Another concern: Those who oppose the program worry that easy access to Plan B will encourage careless behavior; if students know a backup plan exists, why bother protecting themselves in the first place? But research suggests that's not the case. A 2005 American Academy of Pediatrics report, for example, concluded that "an increase in awareness and availability of emergency contraception to teens does not change reported rates of sexual activity or increase the frequency of unprotected intercourse." Breuner, who wrote an AAP policy statement on emergency contraception that will be published in December, adds: "No studies have shown that access to Plan B causes kids to be sexually active."
That doesn't sway Valerie Huber, president of the National Abstinence Education Association, a Washington, D.C.-based professional association. This week, the group released findings from its national survey, showing that 87 percent of Republicans and 76 percent of Democrats support abstinence education. "We think CATCH has its priorities all wrong," Huber says. "It communicates a message that minimizes the risks associated with sex." She highlights the fact that STDs can still be transmitted even when condoms are used. "A condom plus sex doesn't equal safe. The morning-after pill plus sex doesn't equal safe," she says. "These schools aren't providing the information and skills students need to make the healthiest decisions. It doesn't make any sense."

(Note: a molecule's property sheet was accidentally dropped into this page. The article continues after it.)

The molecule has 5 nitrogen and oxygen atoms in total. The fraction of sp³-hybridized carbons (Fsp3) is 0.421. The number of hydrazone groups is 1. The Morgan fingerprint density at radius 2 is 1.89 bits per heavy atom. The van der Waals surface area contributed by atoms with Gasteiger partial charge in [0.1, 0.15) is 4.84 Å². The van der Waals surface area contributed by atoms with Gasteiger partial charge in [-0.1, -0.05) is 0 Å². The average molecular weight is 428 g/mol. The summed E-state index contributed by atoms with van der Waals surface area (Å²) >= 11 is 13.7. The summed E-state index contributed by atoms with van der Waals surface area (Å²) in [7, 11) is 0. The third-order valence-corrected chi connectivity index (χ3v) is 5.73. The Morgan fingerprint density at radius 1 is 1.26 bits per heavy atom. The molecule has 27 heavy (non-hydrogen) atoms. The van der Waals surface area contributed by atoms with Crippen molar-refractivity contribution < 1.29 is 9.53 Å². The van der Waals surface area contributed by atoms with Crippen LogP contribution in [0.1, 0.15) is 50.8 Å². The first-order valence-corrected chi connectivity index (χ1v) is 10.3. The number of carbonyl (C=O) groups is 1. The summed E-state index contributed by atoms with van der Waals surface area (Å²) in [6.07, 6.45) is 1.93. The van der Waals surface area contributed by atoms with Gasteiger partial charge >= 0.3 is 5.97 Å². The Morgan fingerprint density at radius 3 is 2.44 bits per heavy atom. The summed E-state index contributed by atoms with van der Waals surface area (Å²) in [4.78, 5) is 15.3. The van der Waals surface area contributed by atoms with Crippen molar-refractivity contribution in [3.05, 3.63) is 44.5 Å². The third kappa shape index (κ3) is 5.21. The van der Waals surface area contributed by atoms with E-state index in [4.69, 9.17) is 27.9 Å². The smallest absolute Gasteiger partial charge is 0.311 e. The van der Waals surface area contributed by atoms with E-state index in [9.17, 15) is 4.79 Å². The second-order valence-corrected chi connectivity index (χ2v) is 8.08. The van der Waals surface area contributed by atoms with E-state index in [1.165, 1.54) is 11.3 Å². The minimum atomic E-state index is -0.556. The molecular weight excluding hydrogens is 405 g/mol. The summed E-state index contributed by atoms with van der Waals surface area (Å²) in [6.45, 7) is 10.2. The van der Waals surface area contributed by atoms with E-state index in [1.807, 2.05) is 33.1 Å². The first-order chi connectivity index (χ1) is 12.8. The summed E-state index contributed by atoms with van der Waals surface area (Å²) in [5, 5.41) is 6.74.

It's unclear if other schools nationwide will follow NYC's lead, but if the pilot program proves effective and reduces pregnancies, others will perhaps take similar steps. "This is extremely important to me as a woman, a mother of a teen daughter, a sister, and an aunt," says Breuner. "Access to contraception and family planning has been an issue for years, and I hope this sparks a discussion, and that women realize it's available and won't hurt them. This could have a huge ripple effect on women's rights, far greater than just those 13 schools."